London, Feb 26 : Mood swings, aggressiveness and angst in teenagers can be attributed to the significantly different brain structures of some teens, according to a study.
Australian scientists have demonstrated that teens who repeatedly have fights with their parents possess a different brain structure than their more relaxed peers.
One brain area, the amygdala, was found to be enlarged in teenagers prone to having prolonged and aggressive arguments.
A lack of balance in the size of two other regions in the brain cortex was linked to aggression and "dysphoria" - anxious and "whining" behaviour - but only in boys.
For the study, scientists from the University of Melbourne filmed one-on-one issue discussions or "problem-solving interactions" (PSIs) between 137 adolescents aged 11 to 14 and their parents.
The topics of the discussions were deliberately chosen to be provocative. Examples included (adolescent) "lying" and "talking back to parents".
Scores were allocated to the behaviour shown by each youngster according to a standard scale used by psychologists which included traits such as anger, contempt, belligerence, anxiety, or being "happy" or "caring".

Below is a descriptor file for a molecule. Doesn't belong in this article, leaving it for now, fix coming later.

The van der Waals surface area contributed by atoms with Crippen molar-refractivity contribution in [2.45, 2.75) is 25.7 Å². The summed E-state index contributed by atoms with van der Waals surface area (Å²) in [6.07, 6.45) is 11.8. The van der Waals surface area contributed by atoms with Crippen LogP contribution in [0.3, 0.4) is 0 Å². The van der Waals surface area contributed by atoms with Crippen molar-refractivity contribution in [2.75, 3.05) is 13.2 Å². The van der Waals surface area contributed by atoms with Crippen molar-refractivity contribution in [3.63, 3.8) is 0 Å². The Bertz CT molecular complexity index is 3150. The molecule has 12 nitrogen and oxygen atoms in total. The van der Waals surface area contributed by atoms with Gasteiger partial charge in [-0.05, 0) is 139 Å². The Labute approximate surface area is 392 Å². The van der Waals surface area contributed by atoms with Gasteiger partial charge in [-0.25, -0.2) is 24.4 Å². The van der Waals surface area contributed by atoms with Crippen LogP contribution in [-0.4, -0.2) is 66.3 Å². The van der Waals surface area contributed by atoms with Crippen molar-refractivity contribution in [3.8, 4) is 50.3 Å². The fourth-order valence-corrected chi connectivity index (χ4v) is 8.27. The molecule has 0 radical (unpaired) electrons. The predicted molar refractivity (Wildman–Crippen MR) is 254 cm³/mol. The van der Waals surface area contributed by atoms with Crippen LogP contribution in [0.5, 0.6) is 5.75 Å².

Fllowing this, the brain structure of each adolescent was mapped by a magnetic resonance imaging (MRI) scanner, which focused on the "limbic system," the part of the brain that deals with emotion.
In particular, the scientists measured the size of the amygdala, anterior cingulate cortex (ACC) and orbitofrontal cortex (OFC), as well as the relative size of the brain regions.
The scientists found that adolescents with larger amygdalas were more likely to have long and moody interactions with their mothers.
Amygdala is well known as a centre of emotional reactivity, and an enlarged amygdala has been linked to substance abuse and depression in young people. The two other regions, the anterior cingulate and orbitofrontal cortices, both at the front of the brain, are involved in regulating behaviour.
"Teenagers have a mismatch going on. They have a rapidly-developing amygdala but much slower development of the structures that regulate behaviour. Parents often feel reassured when they hear that," Nature quoted lead author Nicholas Allen, as saying.
The team also revealed that young men with more symmetrical right and left brain hemispheres are more likely to argue back to their parents than those with a relatively larger left half of their brains.
"This paper fills in a missing link between structural brain differences in these key regions of adolescents' brains and behaviour in a natural situation involving conflict," said. Michael Posner, a psychologist at the University of Oregon in Eugene.
The study is published in the journal Proceedings of the National Academy of Sciences.